What happens in Richard III?
Richard III's rise to power is made possible by his ruthless assassination of his friends, his enemies, and even his wife. His defeat at the Battle of Bosworth comprises much of the action in the play's final act.
It's helpful to know that, before the play begins, King Henry VI and his son Prince Edward are killed in the war between the houses of York and Lancaster. Richard, then the Duke of Gloucester, kills Edward as part of his plot to assume the throne.
Richard manipulates Prince Edward's widow Anne into agreeing to marry him. This gives him the boost he needs to begin killing off and imprisoning his enemies, including Queen Elizabeth's son.
- Soon after ascending to the throne, Richard has his own wife killed to bolster his position with a new marriage. This doesn't prevent Henry Tudor, the then Earl of Richmond, from rallying against him and taking the throne, thus establishing the Tudor dynasty.
Richard III is the last of the four plays in Shakespeare's minor tetralogy of English history: it concludes a dramatic chronicle started by Henry VI: Part I and then moving through Henry VI: Part II and Henry VI: Part III. The entire four-play saga was composed early in Shakespeare's career, most scholars assigning Richard III a composition date of 1591 or 1592. Culminating with the defeat of the evil King Richard III at the battle of Bosworth field in the play's final act, Richard III is a dramatization of actual historical events that concluded in the year 1485, when the rule of the Plantagenet family over England was replaced by the Tudor monarchy. A full century after these events, Shakespeare's Elizabethan audiences were certainly familiar with them (as contemporary Americans are of their own Civil War), and they were particularly fascinated with the character of Richard III. Shakespeare's audiences could readily identify the various political factions and complex family relationships depicted in the play as they proceed from the three parts of Henry VI.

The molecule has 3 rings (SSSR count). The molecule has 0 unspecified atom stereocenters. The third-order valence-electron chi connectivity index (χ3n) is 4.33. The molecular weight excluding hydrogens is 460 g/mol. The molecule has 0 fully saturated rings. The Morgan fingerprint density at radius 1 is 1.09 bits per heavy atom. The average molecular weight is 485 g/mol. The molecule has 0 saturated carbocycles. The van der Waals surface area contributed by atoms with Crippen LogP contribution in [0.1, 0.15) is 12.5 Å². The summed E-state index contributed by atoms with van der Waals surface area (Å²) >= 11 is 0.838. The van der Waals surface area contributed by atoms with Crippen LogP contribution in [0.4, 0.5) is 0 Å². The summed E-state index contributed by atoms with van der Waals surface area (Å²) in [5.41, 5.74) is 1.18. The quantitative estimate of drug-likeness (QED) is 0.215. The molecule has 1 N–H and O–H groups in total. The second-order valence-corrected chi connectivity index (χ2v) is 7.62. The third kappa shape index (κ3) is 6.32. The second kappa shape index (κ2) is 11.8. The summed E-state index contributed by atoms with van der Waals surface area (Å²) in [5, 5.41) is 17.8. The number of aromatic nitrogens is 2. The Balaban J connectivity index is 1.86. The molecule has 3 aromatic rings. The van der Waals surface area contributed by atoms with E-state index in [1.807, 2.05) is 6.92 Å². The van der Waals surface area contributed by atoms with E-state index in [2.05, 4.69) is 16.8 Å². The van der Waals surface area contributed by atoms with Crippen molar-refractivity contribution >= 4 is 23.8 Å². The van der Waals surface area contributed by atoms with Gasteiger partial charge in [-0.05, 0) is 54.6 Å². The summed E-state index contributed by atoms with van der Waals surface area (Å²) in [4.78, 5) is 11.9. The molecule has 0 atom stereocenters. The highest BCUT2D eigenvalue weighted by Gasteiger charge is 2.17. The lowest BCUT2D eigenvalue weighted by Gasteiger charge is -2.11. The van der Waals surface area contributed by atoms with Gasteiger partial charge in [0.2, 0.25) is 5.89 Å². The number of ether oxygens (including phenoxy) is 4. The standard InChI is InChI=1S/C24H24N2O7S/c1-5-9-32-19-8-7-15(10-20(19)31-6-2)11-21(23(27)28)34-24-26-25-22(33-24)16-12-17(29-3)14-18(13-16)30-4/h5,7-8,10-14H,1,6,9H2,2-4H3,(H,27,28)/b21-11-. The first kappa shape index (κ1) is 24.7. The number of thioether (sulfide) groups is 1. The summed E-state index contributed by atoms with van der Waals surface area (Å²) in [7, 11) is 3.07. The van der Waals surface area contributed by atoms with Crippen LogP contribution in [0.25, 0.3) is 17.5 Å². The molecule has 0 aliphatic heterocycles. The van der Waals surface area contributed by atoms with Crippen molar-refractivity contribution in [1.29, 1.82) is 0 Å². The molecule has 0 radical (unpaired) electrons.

Today, readers and audiences may find it exceedingly difficult to follow the overlapping webs of political intrigue, family relationships, and personal vendettas. Fortunately, while a full knowledge of historical context would certainly enhance a modern reading of the text, it is not really necessary. The play, in fact, is dominated by Richard the hunchback Duke of Gloucester, who becomes Richard III through a series of horrible acts, killing off his enemies, his kinsmen, his wife and most of his supporters before reaching the Battle of Bosworth and crying out "My kingdom for a horse." In a work that is as much melodrama as history, Richard is a pure, self-professed villain of monstrous proportions. His evil drives the plot; and until his final defeat by the Duke of Richmond (who became Henry VII) in the play's last act, the good forces opposing him are weak, splintered, and ready prey for his schemes.
After the conclusion of the wars between the houses of York and Lancaster, Edward IV is firmly restored to the throne. Before long, however, his treacherous brother Richard, the hunchbacked duke of Gloucester, resumes his plans for gaining the throne. Craftily he removes one obstacle in his path when he turns the king against the third brother, the duke of Clarence (whose given name is George) by telling the king of an ancient prophecy that his issue will be disinherited by one of the royal line whose name begins with the letter G. Clarence is immediately arrested and taken to the Tower. Richard goes to him, pretending sympathy, and advises him that the jealousy and hatred of Queen Elizabeth are responsible for his imprisonment. After promising to help his brother secure his freedom, Richard, as false in word as he is cruel in deed, gives orders that Clarence be stabbed in his cell and his body placed in a barrel of malmsey wine.
Hoping to make his position even stronger, Richard then makes plans to marry Lady Anne, the widow of Prince Edward, the former Prince of Wales...
(The entire section is 1,458 words.)